The visual angle can be calculated using the following formula:
- Visual Angle (minutes of arc) = (3438)(length of the object perpendicular to the line of sight)/distance from the front of the eye to the object.
Visual angle is typically measured in much smaller units than degrees such as seconds or minutes of arc (60 minutes in a degree, 60 seconds in a minute). Other specialized units may also be encountered such as milliradians, or may simply be in degrees with annoyingly large numbers of decimal places.
With an understanding of visual angle, we can determine the appropriate size of visual elements including character size viewed at specific distances. According to the Human Factors Society (1988), the following visual angles are recommended for reading tasks:
- When reading speed is important, the minimum visual angle should not be less than 16 minutes of arc (moa) and not greater than 24 moa.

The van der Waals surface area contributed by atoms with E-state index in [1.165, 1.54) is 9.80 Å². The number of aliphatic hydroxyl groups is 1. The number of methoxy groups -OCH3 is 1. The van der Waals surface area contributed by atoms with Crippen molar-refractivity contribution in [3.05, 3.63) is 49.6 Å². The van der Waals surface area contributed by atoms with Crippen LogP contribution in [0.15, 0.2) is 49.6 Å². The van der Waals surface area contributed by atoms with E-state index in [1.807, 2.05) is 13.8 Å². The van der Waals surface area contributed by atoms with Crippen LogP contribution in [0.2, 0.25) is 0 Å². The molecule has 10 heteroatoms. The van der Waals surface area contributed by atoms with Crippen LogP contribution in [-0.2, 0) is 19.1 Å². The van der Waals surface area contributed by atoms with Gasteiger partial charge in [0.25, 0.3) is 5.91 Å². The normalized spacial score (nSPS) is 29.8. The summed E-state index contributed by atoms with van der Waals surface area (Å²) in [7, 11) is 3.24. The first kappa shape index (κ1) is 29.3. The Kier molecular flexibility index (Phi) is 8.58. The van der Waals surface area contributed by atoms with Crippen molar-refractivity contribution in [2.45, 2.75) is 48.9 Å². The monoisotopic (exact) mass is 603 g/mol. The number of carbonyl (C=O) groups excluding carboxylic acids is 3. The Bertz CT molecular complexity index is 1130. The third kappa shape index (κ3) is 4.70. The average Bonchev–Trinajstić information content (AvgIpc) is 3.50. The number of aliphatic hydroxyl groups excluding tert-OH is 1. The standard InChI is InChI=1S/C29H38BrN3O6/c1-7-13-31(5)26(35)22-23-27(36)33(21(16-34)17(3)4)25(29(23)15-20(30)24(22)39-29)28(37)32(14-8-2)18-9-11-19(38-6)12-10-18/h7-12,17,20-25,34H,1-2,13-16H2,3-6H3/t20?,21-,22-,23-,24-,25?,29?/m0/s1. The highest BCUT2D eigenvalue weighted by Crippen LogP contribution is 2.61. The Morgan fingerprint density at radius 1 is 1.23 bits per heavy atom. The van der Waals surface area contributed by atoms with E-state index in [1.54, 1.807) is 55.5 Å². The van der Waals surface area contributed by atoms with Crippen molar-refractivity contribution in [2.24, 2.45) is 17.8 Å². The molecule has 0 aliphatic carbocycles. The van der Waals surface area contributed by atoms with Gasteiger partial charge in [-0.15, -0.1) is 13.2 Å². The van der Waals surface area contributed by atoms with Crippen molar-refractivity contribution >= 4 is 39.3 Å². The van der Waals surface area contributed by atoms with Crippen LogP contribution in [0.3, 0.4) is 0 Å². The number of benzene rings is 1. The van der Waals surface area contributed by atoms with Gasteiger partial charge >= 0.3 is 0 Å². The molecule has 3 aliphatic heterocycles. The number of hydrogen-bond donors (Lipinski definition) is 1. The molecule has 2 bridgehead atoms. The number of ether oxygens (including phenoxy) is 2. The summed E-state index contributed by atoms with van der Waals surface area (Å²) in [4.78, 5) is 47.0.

- When reading speed is not important, the visual angle can be as small as 10 moa.
- Characters should never be less than 10 minutes of arc or greater than 45 moa.
So, let’s assume you are designing text that is to be read quickly on a mobile device, with a viewing distance of 30 cm (11.8 in). The equation would look like this:
- Length = 16 moa (30)/3438
The smallest acceptable character height would be 0.14 cm, or about 10 pt. Remember, all this exists in the real world; you will have to take into account real-world sizes, never pixels, when designing for perception.